Emotional intelligence isn’t necessarily on the tip of every nurse’s tongue, but a nurse’s “EQ” (emotional quotient) can be just as important as his or her IQ. The idea of emotional intelligence (EI) has gained a great deal of ground; nurses can pay attention to the ways in which it can be leveraged for the improvement of patient care, professional relationships, career development, and nursing outcomes.
What is emotional intelligence?
The notion of emotional intelligence has been around since the 1960s, but it was popularized in the 1990s by author Daniel Goleman (with his seminal book, Emotional Intelligence) and the plethora of literature arising since that time.
Wikipedia defines emotional intelligence as “the ability to monitor one’s own and other people’s emotions, to discriminate between different emotions and label them appropriately and to use emotional information to guide thinking and behavior.” Although there are some arguments about the true definition—and the different potential types of EI—this definition serves well for the purposes of this article.
How can improved emotional intelligence benefit nurses and the work that they do? For nurses in clinical roles, emotional intelligence is useful in terms of the nurse-patient relationship, the development and expression of empathy and compassion, and the ability to relate to others in authentic, meaningful ways.
An emotional intelligence nursing case study
A nurse is faced with an extremely ill adult patient who is combative and receiving little support from a dysfunctional family. The patient is highly distressed, isolated from her normal routines, and resisting the restrictions of prolonged hospitalization.
The emotionally intelligent nurse connects with the patient through wisely timed conversations (following meals and the administration of anti-anxiety meds) and deep empathetic listening; the patient opens up about her distress, how much her dogs help her to stay calm, and shares openly about her life. Other nurses avoid the patient and label her as “difficult,” but the emotionally intelligent nurse sees through the exterior to the patient’s interior world.
Seeing the true origins of the patient’s combative behavior, the nurse meets with the social worker and formulates a plan for a distraught patient who feels trapped and isolated in an unfamiliar environment.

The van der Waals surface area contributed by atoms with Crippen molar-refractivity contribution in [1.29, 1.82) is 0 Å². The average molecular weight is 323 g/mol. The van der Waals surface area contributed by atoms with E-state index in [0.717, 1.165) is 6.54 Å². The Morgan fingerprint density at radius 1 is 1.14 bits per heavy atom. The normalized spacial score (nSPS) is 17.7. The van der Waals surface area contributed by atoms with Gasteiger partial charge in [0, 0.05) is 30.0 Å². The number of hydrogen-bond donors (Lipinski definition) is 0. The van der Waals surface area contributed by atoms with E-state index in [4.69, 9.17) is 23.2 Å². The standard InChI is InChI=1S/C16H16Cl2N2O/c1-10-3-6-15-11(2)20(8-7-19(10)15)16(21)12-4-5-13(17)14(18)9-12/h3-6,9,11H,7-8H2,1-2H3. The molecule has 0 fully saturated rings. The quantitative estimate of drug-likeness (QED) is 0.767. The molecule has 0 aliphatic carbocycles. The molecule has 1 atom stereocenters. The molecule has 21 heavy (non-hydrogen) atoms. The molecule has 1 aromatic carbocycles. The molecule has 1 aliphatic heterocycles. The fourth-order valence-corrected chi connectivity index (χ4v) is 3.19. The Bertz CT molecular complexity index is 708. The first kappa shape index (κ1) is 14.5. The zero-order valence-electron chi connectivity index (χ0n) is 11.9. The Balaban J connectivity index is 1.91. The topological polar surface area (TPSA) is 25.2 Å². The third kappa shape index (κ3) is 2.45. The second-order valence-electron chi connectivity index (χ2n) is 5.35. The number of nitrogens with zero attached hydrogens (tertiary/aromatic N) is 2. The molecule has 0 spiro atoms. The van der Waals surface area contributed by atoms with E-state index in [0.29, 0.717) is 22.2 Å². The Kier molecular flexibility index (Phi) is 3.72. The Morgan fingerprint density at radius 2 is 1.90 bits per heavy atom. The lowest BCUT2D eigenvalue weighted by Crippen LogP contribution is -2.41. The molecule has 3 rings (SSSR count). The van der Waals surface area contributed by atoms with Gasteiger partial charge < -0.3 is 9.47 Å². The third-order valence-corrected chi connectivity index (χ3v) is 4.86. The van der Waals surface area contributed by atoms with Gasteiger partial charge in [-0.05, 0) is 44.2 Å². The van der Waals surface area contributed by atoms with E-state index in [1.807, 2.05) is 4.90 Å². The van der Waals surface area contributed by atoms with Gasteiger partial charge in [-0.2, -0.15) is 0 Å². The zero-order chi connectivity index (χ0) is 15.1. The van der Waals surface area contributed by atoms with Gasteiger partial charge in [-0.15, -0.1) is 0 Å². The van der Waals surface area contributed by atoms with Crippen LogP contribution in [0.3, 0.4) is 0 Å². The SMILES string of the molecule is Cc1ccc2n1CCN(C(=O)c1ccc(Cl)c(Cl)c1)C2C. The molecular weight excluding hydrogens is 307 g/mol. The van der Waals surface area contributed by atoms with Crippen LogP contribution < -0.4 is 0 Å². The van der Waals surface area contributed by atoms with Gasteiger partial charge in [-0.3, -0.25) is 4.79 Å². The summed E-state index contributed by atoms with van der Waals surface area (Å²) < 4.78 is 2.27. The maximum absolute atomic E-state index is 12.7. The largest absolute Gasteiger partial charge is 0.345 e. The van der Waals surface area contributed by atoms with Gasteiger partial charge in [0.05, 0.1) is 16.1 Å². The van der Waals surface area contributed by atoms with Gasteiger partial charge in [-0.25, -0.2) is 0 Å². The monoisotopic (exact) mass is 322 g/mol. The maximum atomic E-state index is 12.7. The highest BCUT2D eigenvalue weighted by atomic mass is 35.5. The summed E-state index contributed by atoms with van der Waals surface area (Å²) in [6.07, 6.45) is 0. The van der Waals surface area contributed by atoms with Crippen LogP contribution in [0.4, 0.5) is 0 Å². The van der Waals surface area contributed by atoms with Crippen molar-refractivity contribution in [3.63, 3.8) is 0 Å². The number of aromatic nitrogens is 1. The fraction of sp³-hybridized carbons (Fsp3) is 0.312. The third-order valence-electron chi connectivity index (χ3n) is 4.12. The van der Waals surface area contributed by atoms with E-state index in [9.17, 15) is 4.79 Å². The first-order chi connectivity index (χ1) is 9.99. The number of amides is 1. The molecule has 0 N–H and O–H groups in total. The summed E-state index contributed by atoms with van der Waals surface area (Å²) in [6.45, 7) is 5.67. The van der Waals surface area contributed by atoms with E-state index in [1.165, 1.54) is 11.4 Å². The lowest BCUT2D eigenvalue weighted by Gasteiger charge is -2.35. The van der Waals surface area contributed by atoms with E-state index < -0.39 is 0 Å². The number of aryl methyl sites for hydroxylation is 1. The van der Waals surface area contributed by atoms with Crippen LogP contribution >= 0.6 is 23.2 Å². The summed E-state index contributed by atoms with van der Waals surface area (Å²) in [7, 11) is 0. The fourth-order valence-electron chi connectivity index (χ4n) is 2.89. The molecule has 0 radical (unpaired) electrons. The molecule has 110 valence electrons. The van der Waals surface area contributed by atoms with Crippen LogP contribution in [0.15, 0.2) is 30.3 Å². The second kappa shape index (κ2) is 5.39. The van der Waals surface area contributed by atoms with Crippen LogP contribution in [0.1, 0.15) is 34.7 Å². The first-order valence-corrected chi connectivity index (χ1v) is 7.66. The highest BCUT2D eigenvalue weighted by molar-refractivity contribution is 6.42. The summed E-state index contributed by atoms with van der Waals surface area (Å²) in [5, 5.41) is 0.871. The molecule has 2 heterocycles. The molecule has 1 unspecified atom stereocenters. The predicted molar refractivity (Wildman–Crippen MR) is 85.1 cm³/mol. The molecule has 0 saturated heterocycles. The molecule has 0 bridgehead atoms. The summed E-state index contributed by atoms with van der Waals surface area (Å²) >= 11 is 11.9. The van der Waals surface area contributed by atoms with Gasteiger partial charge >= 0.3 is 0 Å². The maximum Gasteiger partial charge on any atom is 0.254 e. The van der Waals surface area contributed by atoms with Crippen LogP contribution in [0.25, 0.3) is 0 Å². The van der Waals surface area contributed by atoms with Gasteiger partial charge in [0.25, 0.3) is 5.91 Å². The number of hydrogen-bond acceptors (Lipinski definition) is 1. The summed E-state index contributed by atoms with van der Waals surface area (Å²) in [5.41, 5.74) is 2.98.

Wanting to provide holistic treatment, the nurse arranges visits from an emotional support dog, as well as Skype calls between the patient and her daughter. Between adjusted medications, the expression of empathy, and some creative solutions, the nurse assuages the patient’s loneliness and gives her a lifeline to cling to during the long days of hospitalization.
Solving problems with your EQ
While having a high IQ can indeed help solve problems, sometimes it’s the heart that’s needed, not solely the intellect. Emotional intelligence can give the nurse the capacity to both feel and think; creative solutions can sometimes come from a place of compassion, not just intellectual probing or a desire to “fix” something “broken.”
Developing your EQ is both possible and recommended; plenty of literature exists supporting the notion that compassion, empathy, and emotional intelligence can be taught and learned.
Consider both types of intelligence as equally important, and use them to improve and deepen patient care and your work as a nurse.
Keith Carlson, RN, BSN, NC-BC is a holistic career coach for nurses, award-winning nurse blogger, writer, podcaster, speaker, author, and popular career columnist for Nurse.com. With two decades of nursing experience, Keith deeply understands the issues faced by 21st-century nurses. Keith’s two podcasts, RNFM Radio and The Nurse Keith Show, offer inspiration and practical support to nurses seeking to create meaningful, satisfying lives and careers. Keith’s message of savvy career management and professional satisfaction reaches tens of thousands of nurses worldwide. He can be found at NurseKeith.com.
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